No Guarantees

“Communication as a bridge always means an abyss is somewhere near.” —John Durham Peters, Speaking Into the Air

According to the Gospel of Matthew, Herod slaughtered every child of the age of two and under in Bethlehem and its surroundings, because he was trying to kill the king of the Jews whom the magi from the East had come to worship.

To put the Bethlehem massacre by Herod in its full horrific context, the writer of the gospel reaches back to the prophet Jeremiah’s lament for the slaughter of children in Ramah, an Ephraimite village eight miles north of Jerusalem, before those who remained were deported to Babylon. He needs a historical parallel of sufficient magnitude.

Then was fulfilled what had been spoken through the prophet Jeremiah:

‘A voice was heard in Ramah, wailing and loud lamentation, Rachel weeping for her children; she refused to be consoled, because they are no more.’

Thus, the good news (for that is what euanggelion, the ‘gospel’, means) of the coming of the Christ child, the promised one, the Son of God and the Saviour of the world, unfolds in haste and secrecy in the midst of a bloodbath. But it has ever been so, as powerful and corrupt rulers are threatened by women and children.

The family escapes to Egypt, being warned in a dream, and they remain there — we don’t know how long — until news comes that Herod is dead. They make plans to return to Bethlehem, but Joseph is again warned off in a dream. Instead, they find their way north to Nazareth, a village in Galilee so insignificant that there is no mention of it in historical records outside of the New Testament. Their caution is well-founded, for Herod’s son, King Archelaus, rules for only two years before the Roman emperor, Augustus, removes and banishes him for brutality. If Herod could kill a generation of Judean children with impunity, what must Archelaus have done to incur the wrath of the emperor? Or perhaps it was a pragmatic decision on the emperor’s part, knowing that even the poorest, weakest, and most oppressed will eventually rise up.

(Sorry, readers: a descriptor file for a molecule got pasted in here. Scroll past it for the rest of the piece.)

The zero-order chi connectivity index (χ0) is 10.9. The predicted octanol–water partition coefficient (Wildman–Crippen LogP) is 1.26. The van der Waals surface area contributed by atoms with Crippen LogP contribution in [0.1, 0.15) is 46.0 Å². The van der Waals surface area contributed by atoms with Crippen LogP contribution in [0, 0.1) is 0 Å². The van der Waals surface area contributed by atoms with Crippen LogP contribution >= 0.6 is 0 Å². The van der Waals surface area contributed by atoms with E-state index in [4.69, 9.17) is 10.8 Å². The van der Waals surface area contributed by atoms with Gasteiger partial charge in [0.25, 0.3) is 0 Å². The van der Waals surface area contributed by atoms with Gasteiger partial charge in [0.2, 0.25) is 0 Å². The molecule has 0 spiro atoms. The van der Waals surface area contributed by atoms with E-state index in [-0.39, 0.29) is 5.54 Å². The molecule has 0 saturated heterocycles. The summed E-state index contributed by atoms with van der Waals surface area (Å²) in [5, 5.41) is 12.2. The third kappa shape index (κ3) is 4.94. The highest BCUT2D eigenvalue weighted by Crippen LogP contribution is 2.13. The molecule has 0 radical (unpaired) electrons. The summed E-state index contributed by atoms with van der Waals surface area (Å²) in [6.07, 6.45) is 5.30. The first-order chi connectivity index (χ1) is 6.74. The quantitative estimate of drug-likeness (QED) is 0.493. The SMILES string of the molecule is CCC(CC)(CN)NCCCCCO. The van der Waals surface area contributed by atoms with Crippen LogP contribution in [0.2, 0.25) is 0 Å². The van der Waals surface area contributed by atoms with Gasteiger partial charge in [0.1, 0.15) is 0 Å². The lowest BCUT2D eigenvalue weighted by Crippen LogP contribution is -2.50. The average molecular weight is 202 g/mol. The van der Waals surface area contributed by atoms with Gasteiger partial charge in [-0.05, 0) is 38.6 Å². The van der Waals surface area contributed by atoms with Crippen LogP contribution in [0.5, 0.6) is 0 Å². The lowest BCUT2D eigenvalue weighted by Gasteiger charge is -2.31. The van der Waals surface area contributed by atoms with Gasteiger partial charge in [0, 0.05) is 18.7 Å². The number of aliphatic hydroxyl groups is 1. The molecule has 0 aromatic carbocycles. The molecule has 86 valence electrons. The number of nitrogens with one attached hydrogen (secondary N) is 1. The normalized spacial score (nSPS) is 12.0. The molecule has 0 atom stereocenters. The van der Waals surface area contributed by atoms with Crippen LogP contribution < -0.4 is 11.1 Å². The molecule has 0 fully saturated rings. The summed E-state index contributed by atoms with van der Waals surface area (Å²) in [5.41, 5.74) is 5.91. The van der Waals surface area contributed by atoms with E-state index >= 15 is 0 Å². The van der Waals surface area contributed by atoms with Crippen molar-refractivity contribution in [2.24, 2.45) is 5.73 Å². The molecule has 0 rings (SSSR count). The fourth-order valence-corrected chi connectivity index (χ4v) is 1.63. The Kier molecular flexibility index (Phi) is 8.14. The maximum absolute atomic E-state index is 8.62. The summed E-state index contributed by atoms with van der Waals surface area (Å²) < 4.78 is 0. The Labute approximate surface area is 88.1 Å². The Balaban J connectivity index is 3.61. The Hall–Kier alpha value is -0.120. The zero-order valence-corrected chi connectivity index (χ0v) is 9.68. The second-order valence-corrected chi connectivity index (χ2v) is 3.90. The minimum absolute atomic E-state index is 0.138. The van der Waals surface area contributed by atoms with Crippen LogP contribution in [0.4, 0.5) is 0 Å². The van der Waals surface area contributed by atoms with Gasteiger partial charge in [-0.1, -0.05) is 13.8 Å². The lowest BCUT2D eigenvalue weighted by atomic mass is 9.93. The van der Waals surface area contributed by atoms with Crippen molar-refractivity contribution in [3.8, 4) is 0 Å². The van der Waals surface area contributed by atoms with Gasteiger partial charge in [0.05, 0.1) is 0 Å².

Advent is a season when Christians celebrate the coming of the Christ-child, the earthly beginning to Emmanuel, God-with-us, and the short, intense journey that brings that child, now a man, to an abrupt end on the cross. But then there is Easter and resurrection; the unexpected turn of a tragedy become comedy, the ultimate trick on the Trickster, and a silent nod off-stage to where Job stands alone in the wings, with an amused shake of his head and a smile. There are innumerable crucifixions without a resurrection, but in this story, there is no resurrection without a crucifixion.

When lies become the norm we cherish the truth even more, and for us in this century, truth is found in facts. We want the gospels to be history, a medium we think we understand as a story that corresponds to the facts. But behind the facts lie assumptions, and assumptions are most often invisible to those who hold them and inaccessible to those who don’t. What is not mentioned in the gospels about Jesus may not have been known by the gospel writers, or was known, but thought so obvious that their concise narratives did not include it, or was known, but considered insignificant to the core of the story. Their assumptions are not our assumptions; the stories that result are strange to us and sometimes even inexplicable.

Albert Schweitzer devoted years to a search for the historical Jesus and finally concluded that “Each successive epoch found its own thoughts in Jesus,” because one typically “created him in accordance with one’s own character.” “There is,” Schweitzer said, “no historical task which so reveals someone’s true self as the writing of a Life of Jesus.”